As of May 27, 1,029,779 Syrian refugees were registered and residing in Lebanon, creating a challenging situation in an already unstable country. The Food and Agricultural Organization (FAO,) a United Nations entity that has been active in Lebanon since 1977, is addressing an aspect of food security in agriculture through an on-going livestock vaccination campaign that addresses the needs of Northern Lebanon’s poor and rural farmers.
Since the on-set of the Syrian crisis, the influx of refugees has put a significant strain on the agricultural sector which is working to provide food security to both local people and refugee families.
In addition to the increase in demand for food and decrease in production due to the pressure from the refugee influx, many farmers in the Bekaa Valley in Northern Lebanon have not had adequate access to veterinary services or necessary animal medicine, feed and fertilizer for their livestock.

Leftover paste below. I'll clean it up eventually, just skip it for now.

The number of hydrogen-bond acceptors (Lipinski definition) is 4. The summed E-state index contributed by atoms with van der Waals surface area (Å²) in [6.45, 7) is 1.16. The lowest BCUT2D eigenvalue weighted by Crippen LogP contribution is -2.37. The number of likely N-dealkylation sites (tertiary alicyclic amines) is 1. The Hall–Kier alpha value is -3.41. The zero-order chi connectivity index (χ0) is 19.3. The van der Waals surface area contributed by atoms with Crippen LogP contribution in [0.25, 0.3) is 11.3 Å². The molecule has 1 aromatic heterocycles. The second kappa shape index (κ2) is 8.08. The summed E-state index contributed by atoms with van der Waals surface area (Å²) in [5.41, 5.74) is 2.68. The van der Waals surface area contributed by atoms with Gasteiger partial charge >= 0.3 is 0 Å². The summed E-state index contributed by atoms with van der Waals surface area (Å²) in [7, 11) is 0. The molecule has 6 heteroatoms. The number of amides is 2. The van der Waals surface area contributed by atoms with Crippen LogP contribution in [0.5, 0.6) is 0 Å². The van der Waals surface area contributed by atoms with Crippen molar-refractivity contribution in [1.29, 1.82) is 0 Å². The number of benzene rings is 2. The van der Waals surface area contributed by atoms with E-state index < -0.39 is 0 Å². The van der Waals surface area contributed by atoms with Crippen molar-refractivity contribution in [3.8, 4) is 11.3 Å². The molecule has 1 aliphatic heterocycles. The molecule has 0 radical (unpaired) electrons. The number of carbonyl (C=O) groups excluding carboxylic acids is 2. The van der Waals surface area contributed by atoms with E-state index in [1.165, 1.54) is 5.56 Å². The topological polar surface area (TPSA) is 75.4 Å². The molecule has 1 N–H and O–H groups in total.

Bekaa Valley, one of the poorest areas in Lebanon where agriculture generates around 80 percent of local gross domestic product (GDP), hosts around 60 percent of the UNHCR registered refugees. Since most of the low-income families rely heavily on livestock for food security, an outbreak in disease would not only risk the health of the livestock and people, but also their livelihood.
Due to the conflict and the 250-300 cattle and goats crossing from Syria into Lebanon each day, the FAO began a nationwide vaccination campaign targeting Transboundary Animal Diseases (TADs) such as foot & mouth disease, lumpy skin disease and ovine rinderpest. Beginning last summer and running through August 2014, it has been largely successful, reaching 70 percent of the livestock in Lebanon so far.
The program not only works to increase the number of sheep, goats and cattle vaccinated against important diseases, but also provides resources to ensure that livestock is adequately nourished and make sure farmers in communities that are hosting large refugee populations are still able to make a living.
As the on-going refugee crisis in Lebanon threatens to draw 170,000 more people into poverty by the end of 2014, it is important that investments continue to be made to promote agricultural growth, one of the most effective ways in reducing poverty. The FAO’s vaccination campaign is one step in securing the livelihoods of rural farmers in Northern Lebanon against potentially devastating livestock diseases.
– Andrea Blinkhorn